The following challenges came from the said blog. (The same thoughts are expressed herein.)



The 21-Day Anxiety Challenge By Liz Nieman


Day 1 – Go out of the house and spend at least 20 minutes in public.


My friend said that this was very hard for her to do. Once she steps out of her house, she’d be shaking and trembling. The involuntary actions on her part are due to her anxiety which she is trying her best to surpass. But she did it anyway, with eyes closed and a ton of sweat.


Day 2 – Explore your creative side and color at least one page in a coloring book.


I gave her a Mandala coloring book a few months ago, and she said that’s what she’s using for this challenge. Art therapy is helpful indeed.


Day 3 – Be grateful for your life and find five blessings in you each day. Write it down in a journal.


This challenge came easy for her, she said. If only going out is also as natural, then there won’t be an issue anymore.


Day 4 – Drink lots of water.


Her words: “It’s fun to get hydrated!” She has no problem drinking lots of water.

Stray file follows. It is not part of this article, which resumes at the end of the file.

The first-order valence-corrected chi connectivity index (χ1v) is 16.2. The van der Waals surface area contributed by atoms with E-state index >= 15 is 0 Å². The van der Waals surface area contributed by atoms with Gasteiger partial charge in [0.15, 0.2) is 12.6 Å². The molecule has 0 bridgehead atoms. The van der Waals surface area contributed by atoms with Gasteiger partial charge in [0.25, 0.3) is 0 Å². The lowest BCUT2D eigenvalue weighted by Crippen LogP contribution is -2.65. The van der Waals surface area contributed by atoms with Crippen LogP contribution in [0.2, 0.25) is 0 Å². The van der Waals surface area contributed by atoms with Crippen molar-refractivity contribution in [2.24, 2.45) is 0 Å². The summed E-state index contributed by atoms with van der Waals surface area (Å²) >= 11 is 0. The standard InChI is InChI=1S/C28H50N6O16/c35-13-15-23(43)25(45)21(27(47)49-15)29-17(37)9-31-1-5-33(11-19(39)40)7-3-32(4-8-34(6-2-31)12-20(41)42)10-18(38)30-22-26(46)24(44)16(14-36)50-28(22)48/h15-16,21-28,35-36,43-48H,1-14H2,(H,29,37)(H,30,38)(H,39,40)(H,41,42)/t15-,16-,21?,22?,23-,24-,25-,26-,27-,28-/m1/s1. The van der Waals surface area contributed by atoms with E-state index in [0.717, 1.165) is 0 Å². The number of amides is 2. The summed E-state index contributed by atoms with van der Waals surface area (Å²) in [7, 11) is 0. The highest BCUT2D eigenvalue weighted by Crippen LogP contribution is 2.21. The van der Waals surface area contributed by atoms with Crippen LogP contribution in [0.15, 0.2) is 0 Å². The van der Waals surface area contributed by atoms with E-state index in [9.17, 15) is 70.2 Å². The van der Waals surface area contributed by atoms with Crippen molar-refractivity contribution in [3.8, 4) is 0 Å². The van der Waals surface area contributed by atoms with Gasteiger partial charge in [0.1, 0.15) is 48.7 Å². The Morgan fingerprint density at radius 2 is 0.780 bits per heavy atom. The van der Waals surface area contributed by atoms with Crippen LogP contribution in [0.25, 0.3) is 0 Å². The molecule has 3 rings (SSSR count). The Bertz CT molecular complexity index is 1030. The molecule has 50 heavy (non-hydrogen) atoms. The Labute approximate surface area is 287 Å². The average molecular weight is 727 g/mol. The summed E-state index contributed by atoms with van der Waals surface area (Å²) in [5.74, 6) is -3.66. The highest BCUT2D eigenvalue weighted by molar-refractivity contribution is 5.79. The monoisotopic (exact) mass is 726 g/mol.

Day 5 – Play music, sing, and dance!


My friend is a singer and a music lover, and it’s her self-help technique when she feels anxious.


Day 6 – No social media day.


She had a hard time with this challenge and didn’t complete the day.


Day 7 – Go on a relaxing bubble and aromatherapy hot bath.


Who can’t relax with this one, huh?


Day 8 – Meditate for 10 minutes today.


It was a fail day for her, she told me. On her next 21 day challenge, she is bent on successfully doing this thing.


Day 9 – Do cardio exercises for 20 minutes.




Day 10 – Sleep early tonight.


Fail! She is an insomniac and slept around midnight during that challenge day.